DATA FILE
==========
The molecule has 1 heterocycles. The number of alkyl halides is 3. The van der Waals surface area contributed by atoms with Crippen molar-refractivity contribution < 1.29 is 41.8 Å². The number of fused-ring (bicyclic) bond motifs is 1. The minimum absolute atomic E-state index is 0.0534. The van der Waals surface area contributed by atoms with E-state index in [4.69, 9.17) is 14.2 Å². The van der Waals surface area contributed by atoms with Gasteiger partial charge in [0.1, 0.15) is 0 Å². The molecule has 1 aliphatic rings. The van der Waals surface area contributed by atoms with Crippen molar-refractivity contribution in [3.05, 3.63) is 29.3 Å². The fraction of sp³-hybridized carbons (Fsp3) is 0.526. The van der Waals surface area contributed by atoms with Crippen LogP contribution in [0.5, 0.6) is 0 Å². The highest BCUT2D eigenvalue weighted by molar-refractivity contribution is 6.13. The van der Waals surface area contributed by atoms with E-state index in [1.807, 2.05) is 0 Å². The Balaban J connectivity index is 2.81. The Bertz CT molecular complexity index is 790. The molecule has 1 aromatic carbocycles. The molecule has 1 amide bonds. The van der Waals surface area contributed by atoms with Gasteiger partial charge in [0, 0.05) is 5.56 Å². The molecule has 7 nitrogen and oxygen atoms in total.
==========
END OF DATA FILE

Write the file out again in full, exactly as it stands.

The molecule has 1 heterocycles. The number of alkyl halides is 3. The van der Waals surface area contributed by atoms with Crippen molar-refractivity contribution < 1.29 is 41.8 Å². The number of fused-ring (bicyclic) bond motifs is 1. The minimum absolute atomic E-state index is 0.0534. The van der Waals surface area contributed by atoms with E-state index in [4.69, 9.17) is 14.2 Å². The van der Waals surface area contributed by atoms with Gasteiger partial charge in [0.1, 0.15) is 0 Å². The molecule has 1 aliphatic rings. The van der Waals surface area contributed by atoms with Crippen molar-refractivity contribution in [3.05, 3.63) is 29.3 Å². The fraction of sp³-hybridized carbons (Fsp3) is 0.526. The van der Waals surface area contributed by atoms with Crippen LogP contribution in [0.5, 0.6) is 0 Å². The highest BCUT2D eigenvalue weighted by molar-refractivity contribution is 6.13. The van der Waals surface area contributed by atoms with E-state index in [1.807, 2.05) is 0 Å². The Balaban J connectivity index is 2.81. The Bertz CT molecular complexity index is 790. The molecule has 1 aromatic carbocycles. The molecule has 1 amide bonds. The van der Waals surface area contributed by atoms with Gasteiger partial charge in [0, 0.05) is 5.56 Å². The molecule has 7 nitrogen and oxygen atoms in total.